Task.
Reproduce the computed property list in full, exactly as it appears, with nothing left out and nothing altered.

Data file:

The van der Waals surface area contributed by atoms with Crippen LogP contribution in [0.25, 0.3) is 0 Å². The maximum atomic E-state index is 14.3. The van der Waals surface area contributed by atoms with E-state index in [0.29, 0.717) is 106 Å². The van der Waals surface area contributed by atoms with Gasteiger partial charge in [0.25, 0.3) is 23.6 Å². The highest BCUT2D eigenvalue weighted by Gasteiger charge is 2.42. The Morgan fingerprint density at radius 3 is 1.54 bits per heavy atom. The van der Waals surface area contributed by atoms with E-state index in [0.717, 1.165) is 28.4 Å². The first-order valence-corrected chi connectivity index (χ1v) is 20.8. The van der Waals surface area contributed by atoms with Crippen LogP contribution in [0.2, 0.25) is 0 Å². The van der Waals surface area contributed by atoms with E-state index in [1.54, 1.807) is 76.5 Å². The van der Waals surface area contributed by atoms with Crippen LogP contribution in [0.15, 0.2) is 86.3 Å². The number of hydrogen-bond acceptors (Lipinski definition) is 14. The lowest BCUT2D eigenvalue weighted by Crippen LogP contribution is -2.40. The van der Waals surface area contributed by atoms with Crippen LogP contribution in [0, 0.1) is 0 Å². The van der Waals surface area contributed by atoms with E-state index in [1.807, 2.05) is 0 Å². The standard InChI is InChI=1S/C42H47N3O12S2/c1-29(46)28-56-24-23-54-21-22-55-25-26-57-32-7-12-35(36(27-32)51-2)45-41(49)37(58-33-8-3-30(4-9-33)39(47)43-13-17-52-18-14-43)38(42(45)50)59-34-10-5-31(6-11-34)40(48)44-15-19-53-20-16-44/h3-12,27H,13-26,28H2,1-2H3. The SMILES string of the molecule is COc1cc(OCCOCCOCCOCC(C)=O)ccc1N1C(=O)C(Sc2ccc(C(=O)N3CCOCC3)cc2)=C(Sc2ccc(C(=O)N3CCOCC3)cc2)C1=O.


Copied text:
The van der Waals surface area contributed by atoms with Crippen LogP contribution in [0.25, 0.3) is 0 Å². The maximum atomic E-state index is 14.3. The van der Waals surface area contributed by atoms with E-state index in [0.29, 0.717) is 106 Å². The van der Waals surface area contributed by atoms with Gasteiger partial charge in [0.25, 0.3) is 23.6 Å². The highest BCUT2D eigenvalue weighted by Gasteiger charge is 2.42. The Morgan fingerprint density at radius 3 is 1.54 bits per heavy atom. The van der Waals surface area contributed by atoms with E-state index in [0.717, 1.165) is 28.4 Å². The first-order valence-corrected chi connectivity index (χ1v) is 20.8. The van der Waals surface area contributed by atoms with Crippen LogP contribution in [0.2, 0.25) is 0 Å². The van der Waals surface area contributed by atoms with E-state index in [1.54, 1.807) is 76.5 Å². The van der Waals surface area contributed by atoms with Crippen LogP contribution in [0.15, 0.2) is 86.3 Å². The number of hydrogen-bond acceptors (Lipinski definition) is 14. The lowest BCUT2D eigenvalue weighted by Crippen LogP contribution is -2.40. The van der Waals surface area contributed by atoms with Crippen LogP contribution in [0, 0.1) is 0 Å². The van der Waals surface area contributed by atoms with E-state index in [1.807, 2.05) is 0 Å². The standard InChI is InChI=1S/C42H47N3O12S2/c1-29(46)28-56-24-23-54-21-22-55-25-26-57-32-7-12-35(36(27-32)51-2)45-41(49)37(58-33-8-3-30(4-9-33)39(47)43-13-17-52-18-14-43)38(42(45)50)59-34-10-5-31(6-11-34)40(48)44-15-19-53-20-16-44/h3-12,27H,13-26,28H2,1-2H3. The SMILES string of the molecule is COc1cc(OCCOCCOCCOCC(C)=O)ccc1N1C(=O)C(Sc2ccc(C(=O)N3CCOCC3)cc2)=C(Sc2ccc(C(=O)N3CCOCC3)cc2)C1=O.